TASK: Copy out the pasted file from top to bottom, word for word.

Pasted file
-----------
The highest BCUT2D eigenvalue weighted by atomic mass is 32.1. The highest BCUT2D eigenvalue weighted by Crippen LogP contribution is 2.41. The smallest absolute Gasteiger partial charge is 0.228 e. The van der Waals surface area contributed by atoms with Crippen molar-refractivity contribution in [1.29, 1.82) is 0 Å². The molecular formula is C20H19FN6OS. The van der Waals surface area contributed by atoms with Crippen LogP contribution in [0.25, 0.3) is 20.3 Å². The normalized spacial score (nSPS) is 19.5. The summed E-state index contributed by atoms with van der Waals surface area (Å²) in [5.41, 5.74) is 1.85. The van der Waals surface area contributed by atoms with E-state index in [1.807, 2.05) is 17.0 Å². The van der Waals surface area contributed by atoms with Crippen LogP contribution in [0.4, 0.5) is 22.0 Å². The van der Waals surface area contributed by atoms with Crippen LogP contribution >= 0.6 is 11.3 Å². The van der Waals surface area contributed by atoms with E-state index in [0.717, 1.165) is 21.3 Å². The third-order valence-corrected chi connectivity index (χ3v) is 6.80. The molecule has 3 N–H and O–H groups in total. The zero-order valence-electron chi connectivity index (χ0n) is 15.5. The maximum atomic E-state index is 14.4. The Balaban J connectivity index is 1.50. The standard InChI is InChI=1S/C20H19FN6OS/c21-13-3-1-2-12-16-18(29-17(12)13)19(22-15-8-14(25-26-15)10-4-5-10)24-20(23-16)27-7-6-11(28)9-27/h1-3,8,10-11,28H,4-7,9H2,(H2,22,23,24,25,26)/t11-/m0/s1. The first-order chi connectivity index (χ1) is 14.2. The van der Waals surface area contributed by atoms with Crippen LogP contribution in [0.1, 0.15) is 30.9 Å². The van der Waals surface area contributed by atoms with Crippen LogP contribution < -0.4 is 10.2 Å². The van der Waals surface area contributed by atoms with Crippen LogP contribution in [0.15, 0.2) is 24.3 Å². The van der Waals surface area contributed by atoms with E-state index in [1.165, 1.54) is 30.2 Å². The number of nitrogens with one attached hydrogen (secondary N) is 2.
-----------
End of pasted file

The highest BCUT2D eigenvalue weighted by atomic mass is 32.1. The highest BCUT2D eigenvalue weighted by Crippen LogP contribution is 2.41. The smallest absolute Gasteiger partial charge is 0.228 e. The van der Waals surface area contributed by atoms with Crippen molar-refractivity contribution in [1.29, 1.82) is 0 Å². The molecular formula is C20H19FN6OS. The van der Waals surface area contributed by atoms with Crippen LogP contribution in [0.25, 0.3) is 20.3 Å². The normalized spacial score (nSPS) is 19.5. The summed E-state index contributed by atoms with van der Waals surface area (Å²) in [5.41, 5.74) is 1.85. The van der Waals surface area contributed by atoms with E-state index in [1.807, 2.05) is 17.0 Å². The van der Waals surface area contributed by atoms with Crippen LogP contribution in [0.4, 0.5) is 22.0 Å². The van der Waals surface area contributed by atoms with Crippen LogP contribution >= 0.6 is 11.3 Å². The van der Waals surface area contributed by atoms with E-state index in [0.717, 1.165) is 21.3 Å². The third-order valence-corrected chi connectivity index (χ3v) is 6.80. The molecule has 3 N–H and O–H groups in total. The zero-order valence-electron chi connectivity index (χ0n) is 15.5. The maximum atomic E-state index is 14.4. The Balaban J connectivity index is 1.50. The standard InChI is InChI=1S/C20H19FN6OS/c21-13-3-1-2-12-16-18(29-17(12)13)19(22-15-8-14(25-26-15)10-4-5-10)24-20(23-16)27-7-6-11(28)9-27/h1-3,8,10-11,28H,4-7,9H2,(H2,22,23,24,25,26)/t11-/m0/s1. The first-order chi connectivity index (χ1) is 14.2. The van der Waals surface area contributed by atoms with Crippen LogP contribution in [0.1, 0.15) is 30.9 Å². The van der Waals surface area contributed by atoms with Crippen LogP contribution < -0.4 is 10.2 Å². The van der Waals surface area contributed by atoms with Crippen LogP contribution in [0.15, 0.2) is 24.3 Å². The van der Waals surface area contributed by atoms with E-state index in [1.165, 1.54) is 30.2 Å². The number of nitrogens with one attached hydrogen (secondary N) is 2.